Solstice Letter

Posted on June 18th, 2001


There was some mention of you folks coming to see us one of these weekends. Would this weekend work?

Kathy is wanting to celebrate the Solstice this weekend. You know, we could all go out that evening, howl at the moon (even if it is a new moon), get sloppy drunk, run naked through the woods, then realize you are too drunk, lost in the woods, and (ahem) naked! Then, come staggering out of the woods (still naked) into some crotchety old farmer's field, itching at the chiggers in all KINDS of places, scratched and bleeding from the unseen barbed wire fences. The farmer knows you are there (after all, you've been howling at the moon), and he lets off a few rounds of rock salt from his shotgun just before releasing his pack of half starved hounds! OK, now you are scratching, bloodied, AND have a butt full of burning rock salt. You flee back into woods, your tail end burning like the fires of Hades. You are still lost, but now, thanks to farmer brown (who has now sent his coon dogs after you), you are even more lost. You climb a tree, hoping to escape the barking dogs (you SWEAR they haven't been fed since last week), and wind up sitting on a tree limb, hoping that the dogs will loose interest. The wind picks up, and as the sweat rolls off your cheeks into your "other" cheeks, the salt in the sweat begins to mingle with your open soars. You roll the dice, and as fate would have it, you frenzy! As the rage and frustration (don't forget humiliation) over come you, you let out a roar and leap from the limb at the dogs below. Unfortunately, the limb snaps beneath you due to the stress of your weight (you have GOT to lay off of those Hostess Twinkies) plus the (dare I say) foolish leap. As you plummet to the ground beneath you, the farm dogs, scatter to the four corners. You hit the ground with a belly flop that would frighten the divers at Acapulco, only to realize that the dogs have fled through the undergrowth. You hear them scampering away, so you pick one at random, and begin to pursue. Unfortunately, they know the area and can see a lot better than you, and due to the lack of a moon, you run head long into a bee's nest. With the speed of a Cray super computer, your plans for revenge on the canines switches to a path of retreat. As the swarm closes in, and the faster bees giving you some additional "incentive", you hear the sound of running water just ahead. With your last breath, you dive towards the water (note I said "towards") to escape the yellow demons. As you pancake into a rather large rock, you slide down into the ice cold water. Fortunately, the bees will not pursue if you are underwater. Unfortunately, the water is moving swifter than you anticipated. As the current takes you down stream and you struggle to keep your head above water, a low hanging limb collides with your head, and you go down again.

Somehow, you wind up on the bank of the river. Tired, bruised, a butt full of salt, your back covered in welts and bee stings, and a bruised head front the tree on the river bank, you cough up what feels like the Mississippi River before deciding to move on. While you are no longer feeling the effects of the alcohol, you still have no clothing, and are shivering from the icy waters. Cautiously, you make your way through the woods. You avoid all open areas like the plague, and as you climb a hill for a better view, you realize that you have lost your glasses. You come to the painful but inevitable conclusion that the only way back is to retrace your steps. So, you start back down the hill to the water. Along the way, you loose your footing in the darkness, and slip, bounce, and roll the rest of the way down the hill. Fortunately, you do not fall back into the water (the raged rocks break your fall). You are now hurting in places you did not know you had. Your bruises have bruises, and you begin to refer to each of them by name. Making your way up the river side, you begin to understand the full meaning of the word "tenderfoot". You find the place where you first hit the water (well, rock actually), and crawl back up the bank. About now, your posterior begins to bother you less. You are not sure if this is due to the massive amount of bee venom that is coursing through your veins or the two concussions you have received. As the pain induced delirium ripples through your body, you fail to notice the clearing ahead. Suddenly, you hear the sounds of commotion, and the dogs are after you once more. Running with every once of strength you have, you seem to be evading you pursuers.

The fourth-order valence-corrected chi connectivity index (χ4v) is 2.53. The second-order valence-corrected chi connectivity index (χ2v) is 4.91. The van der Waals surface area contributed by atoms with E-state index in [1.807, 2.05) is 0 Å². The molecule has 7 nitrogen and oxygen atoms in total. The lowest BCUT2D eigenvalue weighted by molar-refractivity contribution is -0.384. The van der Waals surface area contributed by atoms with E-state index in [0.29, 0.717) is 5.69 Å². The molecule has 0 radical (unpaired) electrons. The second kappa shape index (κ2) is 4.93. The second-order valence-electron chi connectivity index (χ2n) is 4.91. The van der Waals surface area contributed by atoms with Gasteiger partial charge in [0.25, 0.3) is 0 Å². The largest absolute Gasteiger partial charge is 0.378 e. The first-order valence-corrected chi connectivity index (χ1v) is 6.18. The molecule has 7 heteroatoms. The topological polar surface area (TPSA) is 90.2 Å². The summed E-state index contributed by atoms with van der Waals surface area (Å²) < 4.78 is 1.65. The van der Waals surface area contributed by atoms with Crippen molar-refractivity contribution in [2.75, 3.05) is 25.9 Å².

The next thing you remember is picking yourself up off the ground, your head aching, and a trickle of blood running down your face. The night is quiet once again, and you begin trying to figure out what has happened. From the bark you manage to remove from your teeth, and the large oak (minus a Bob-face shaped area on its side) you deduce that you must have run head long into a tree (remember the moonless night, no glasses, etc). With one eye swollen shut, you continue on your trek, trying in vain to return to our farm. As the first hints of sun begin to poke over the horizon, you finally stumble back to the house, bruised, bloodied, half blind, chigger bitten, butt oozing, and a few bee stingers still sticking from your back. You pass out in the front yard.>/p>

The next day, you hear reports of some strange creature the locals saw that was terrorizing the local farms.

Sounds like fun, right! What time should we expect you?